Naming and shaming of young offenders: implications of changes to ‘youth justice’ policy in Queensland

by D. Stevens

Recent amendments to the Queensland Government’s Youth Justice and Other Legislation Amendment Bill 2014 have been met with concern from a range of commentators and organisations including Amnesty International. This amendment has been branded ‘naming and shaming policy’ as it allows the names of young offenders to be publicised. Greater consideration is needed, however, relating to the implications this amendment may have for rehabilitation and future prospects, particularly relating to employability.  What would be the impact if young offenders are ‘named and shamed’ on a tabloid program such as Today Tonight, for example?

There are major concerns that this amendment will further stigmatise young people as a group. Shadbolt has argued that this new stance from the Queensland Government will negatively impact the most overrepresented group of young people within the justice system in Queensland: the Aboriginal and Torres-Strait Islander community. His concerns relate to fears of an increase to suicide risk within this group of young people (Shadbolt, 2013). It is also important to mention that evidence shows that ‘shaming that stigmatises is likely to have negative rather than positive rehabilitating outcomes’ (Chappell & Lincoln 2007). The naming and shaming policy has stakeholders concerned that it “…will further damage, demonise and criminalise young people” caught up in the Youth Justice system. 

Young people are afforded many protections regarding their privacy which is protected by both State and Federal obligations and also international human rights obligations such as the United Nations Conventions of the Rights of a Child. But we should ask why these rights not apply when we segregate young people further into other subgroups, in this instance youth offenders? Chappell and Lincoln argue that ‘name and shame’ measures are typically underpinned by the impression that such measures are needed, though there is a lack of evidence backing the measure. The Government of the day in Queensland has perpetuated a particular perception of juvenile offenders. The Governor General for example has described these young people as “a generation of arrogant recidivist young offenders” (Bleijie, 2013). However the statistics of the offending behaviour of young people in Queensland simply do not support this (Shadbolt, 2013).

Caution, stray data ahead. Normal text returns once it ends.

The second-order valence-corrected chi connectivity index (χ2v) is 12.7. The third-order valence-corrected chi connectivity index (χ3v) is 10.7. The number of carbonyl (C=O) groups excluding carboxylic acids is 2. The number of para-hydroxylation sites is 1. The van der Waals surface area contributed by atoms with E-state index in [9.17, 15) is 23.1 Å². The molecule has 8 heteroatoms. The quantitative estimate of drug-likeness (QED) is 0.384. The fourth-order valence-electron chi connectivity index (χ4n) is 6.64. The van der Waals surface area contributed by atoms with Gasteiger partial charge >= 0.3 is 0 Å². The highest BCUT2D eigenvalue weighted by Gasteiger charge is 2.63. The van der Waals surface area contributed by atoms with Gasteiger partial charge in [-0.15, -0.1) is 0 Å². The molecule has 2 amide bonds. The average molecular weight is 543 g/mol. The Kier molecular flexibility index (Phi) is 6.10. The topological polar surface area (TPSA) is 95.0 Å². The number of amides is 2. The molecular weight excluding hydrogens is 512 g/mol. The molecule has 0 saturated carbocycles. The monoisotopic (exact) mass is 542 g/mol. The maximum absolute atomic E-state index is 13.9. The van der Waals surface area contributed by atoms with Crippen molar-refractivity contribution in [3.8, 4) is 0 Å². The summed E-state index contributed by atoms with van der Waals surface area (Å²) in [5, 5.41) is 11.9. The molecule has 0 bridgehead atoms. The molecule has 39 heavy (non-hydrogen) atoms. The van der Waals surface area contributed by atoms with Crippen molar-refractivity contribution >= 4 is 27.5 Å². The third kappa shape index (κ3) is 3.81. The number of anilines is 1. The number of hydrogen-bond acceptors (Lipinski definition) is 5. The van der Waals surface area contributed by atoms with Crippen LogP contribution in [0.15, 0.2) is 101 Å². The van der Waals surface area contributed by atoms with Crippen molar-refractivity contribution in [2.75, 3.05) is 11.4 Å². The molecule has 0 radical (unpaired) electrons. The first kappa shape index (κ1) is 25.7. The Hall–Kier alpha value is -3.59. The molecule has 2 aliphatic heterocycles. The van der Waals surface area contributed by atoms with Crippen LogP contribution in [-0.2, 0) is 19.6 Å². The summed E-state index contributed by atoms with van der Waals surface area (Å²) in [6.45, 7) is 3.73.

The implications that this policy will have on young people in Queensland will not be seen in the immediate future but further into these young people’s adulthood. The policy will impact on employability, for example, through the potential of the ‘one click’ online search of a name to reveal such information. This policy is detrimental to the young people of Queensland who have come into contact with the juvenile justice system and the stigmatisation of this group is something that will follow them throughout their lives. The policy can be viewed as a knee-jerk reaction to perceptions and not evidence and is concerning for the impact that the different systems pressures that young people face and needs to be addressed sooner than later.


Amnesty International. (2014). Youth justice to become an injustice. Retrieved from . Date accessed 28 April 2014

Bleijie.J, (2013). Reforms get tough on crime : Media Statement. [online]. Retrieved from: Date accessed: 28 april 2014

Chappell.D., Lincoln.R. (2009). ‘Shhh … We Can’t Tell You’: An Update on the Naming Prohibition of Young Offenders [online]. Current Issues in Criminal Justice, 20, (3) 476-484. Retreived from:‎.

Chappell, Duncan and Lincoln, Robyn. Abandoning Identity Protection for Juvenile Offenders [online]. Current Issues in Criminal Justice, Vol. 18, No. 3, Mar 2007: [481]-487. Retreived from: http://

Rev.Ronalds.K. (2014). Uniting Church: Youth Justice reforms will damage youth. [Media release]. Retrieved from Date accessed: 29/4/2014